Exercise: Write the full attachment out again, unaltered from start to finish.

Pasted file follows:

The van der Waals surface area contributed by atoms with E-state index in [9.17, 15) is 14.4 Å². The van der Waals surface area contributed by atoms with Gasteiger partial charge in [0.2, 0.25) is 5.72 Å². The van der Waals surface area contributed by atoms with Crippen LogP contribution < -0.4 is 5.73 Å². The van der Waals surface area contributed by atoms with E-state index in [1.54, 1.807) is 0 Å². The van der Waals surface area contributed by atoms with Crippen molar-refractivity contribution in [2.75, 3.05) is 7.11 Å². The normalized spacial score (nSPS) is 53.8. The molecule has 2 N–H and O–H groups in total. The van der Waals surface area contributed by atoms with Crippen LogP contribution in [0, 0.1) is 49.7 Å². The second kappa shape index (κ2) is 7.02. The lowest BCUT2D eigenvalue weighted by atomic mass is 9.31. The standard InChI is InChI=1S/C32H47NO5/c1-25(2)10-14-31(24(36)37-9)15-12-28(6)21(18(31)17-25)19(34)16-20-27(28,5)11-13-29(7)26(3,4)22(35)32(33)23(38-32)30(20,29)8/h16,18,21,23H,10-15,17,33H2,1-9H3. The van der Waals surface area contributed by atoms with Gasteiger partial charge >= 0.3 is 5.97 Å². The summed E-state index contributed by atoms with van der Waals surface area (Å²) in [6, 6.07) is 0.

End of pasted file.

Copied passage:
The van der Waals surface area contributed by atoms with E-state index in [9.17, 15) is 14.4 Å². The van der Waals surface area contributed by atoms with Gasteiger partial charge in [0.2, 0.25) is 5.72 Å². The van der Waals surface area contributed by atoms with Crippen LogP contribution < -0.4 is 5.73 Å². The van der Waals surface area contributed by atoms with E-state index in [1.54, 1.807) is 0 Å². The van der Waals surface area contributed by atoms with Crippen molar-refractivity contribution in [2.75, 3.05) is 7.11 Å². The normalized spacial score (nSPS) is 53.8. The molecule has 2 N–H and O–H groups in total. The van der Waals surface area contributed by atoms with Crippen LogP contribution in [0, 0.1) is 49.7 Å². The second kappa shape index (κ2) is 7.02. The lowest BCUT2D eigenvalue weighted by atomic mass is 9.31. The standard InChI is InChI=1S/C32H47NO5/c1-25(2)10-14-31(24(36)37-9)15-12-28(6)21(18(31)17-25)19(34)16-20-27(28,5)11-13-29(7)26(3,4)22(35)32(33)23(38-32)30(20,29)8/h16,18,21,23H,10-15,17,33H2,1-9H3. The van der Waals surface area contributed by atoms with Gasteiger partial charge >= 0.3 is 5.97 Å². The summed E-state index contributed by atoms with van der Waals surface area (Å²) in [6, 6.07) is 0.